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Research Article

Genomic Sequence Is Highly Predictive of Local Nucleosome Depletion



Abstract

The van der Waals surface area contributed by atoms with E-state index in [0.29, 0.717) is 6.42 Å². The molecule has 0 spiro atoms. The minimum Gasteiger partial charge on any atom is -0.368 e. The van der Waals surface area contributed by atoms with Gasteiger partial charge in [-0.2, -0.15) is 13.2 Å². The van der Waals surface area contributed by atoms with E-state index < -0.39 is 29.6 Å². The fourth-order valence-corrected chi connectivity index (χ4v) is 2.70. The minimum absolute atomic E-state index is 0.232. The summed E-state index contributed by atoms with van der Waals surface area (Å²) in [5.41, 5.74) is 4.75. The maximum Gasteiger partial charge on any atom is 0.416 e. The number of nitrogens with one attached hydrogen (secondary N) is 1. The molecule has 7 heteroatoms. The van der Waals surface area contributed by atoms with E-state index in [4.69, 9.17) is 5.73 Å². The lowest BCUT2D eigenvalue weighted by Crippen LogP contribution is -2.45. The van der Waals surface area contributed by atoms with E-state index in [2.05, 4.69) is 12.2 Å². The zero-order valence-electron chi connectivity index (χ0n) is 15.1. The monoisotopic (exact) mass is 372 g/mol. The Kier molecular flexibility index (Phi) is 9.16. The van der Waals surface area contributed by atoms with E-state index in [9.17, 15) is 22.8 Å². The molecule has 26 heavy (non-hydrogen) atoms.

The regulation of DNA accessibility through nucleosome positioning is important for transcription control. Computational models have been developed to predict genome-wide nucleosome positions from DNA sequences, but these models consider only nucleosome sequences, which may have limited their power. We developed a statistical multi-resolution approach to identify a sequence signature, called the N-score, that distinguishes nucleosome binding DNA from non-nucleosome DNA. This new approach has significantly improved the prediction accuracy. The sequence information is highly predictive for local nucleosome enrichment or depletion, whereas predictions of the exact positions are only modestly more accurate than a null model, suggesting the importance of other regulatory factors in fine-tuning the nucleosome positions. The N-score in promoter regions is negatively correlated with gene expression levels. Regulatory elements are enriched in low N-score regions. While our model is derived from yeast data, the N-score pattern computed from this model agrees well with recent high-resolution protein-binding data in human. Author Summary A eukaryotic genome is packaged into chromatin. The chromatin not only makes it possible to fit the relatively long genome into a tiny nucleus, but also plays an important regulatory role. The nucleosome is the fundamental repeating unit of chromatin. High-resolution tiling array experiments have shown that many nucleosomes are well-positioned in vivo, consistent with an important regulatory role. However, the mechanisms that determine nucleosome positioning are still poorly understood. We have developed a novel computational method for predicting nucleosome positions using only the genomic sequence information. The method detects periodic sequence signatures that discriminate nucleosome sequences from linker sequences. We show that this approach has significantly improved predictive power compared to previous studies. Interestingly, the most predictable regions tend to be located where stringent regulations are needed, i.e., the neighborhood of a transcription start site. This model predicts that nucleosome occupancy is not strongly controlled by short DNA sequence motifs but rather progressively controlled by regular organization of short elements into periodic patterns. We also provide evidence that sequence specificity for nucleosome binding is conserved from yeast to human.


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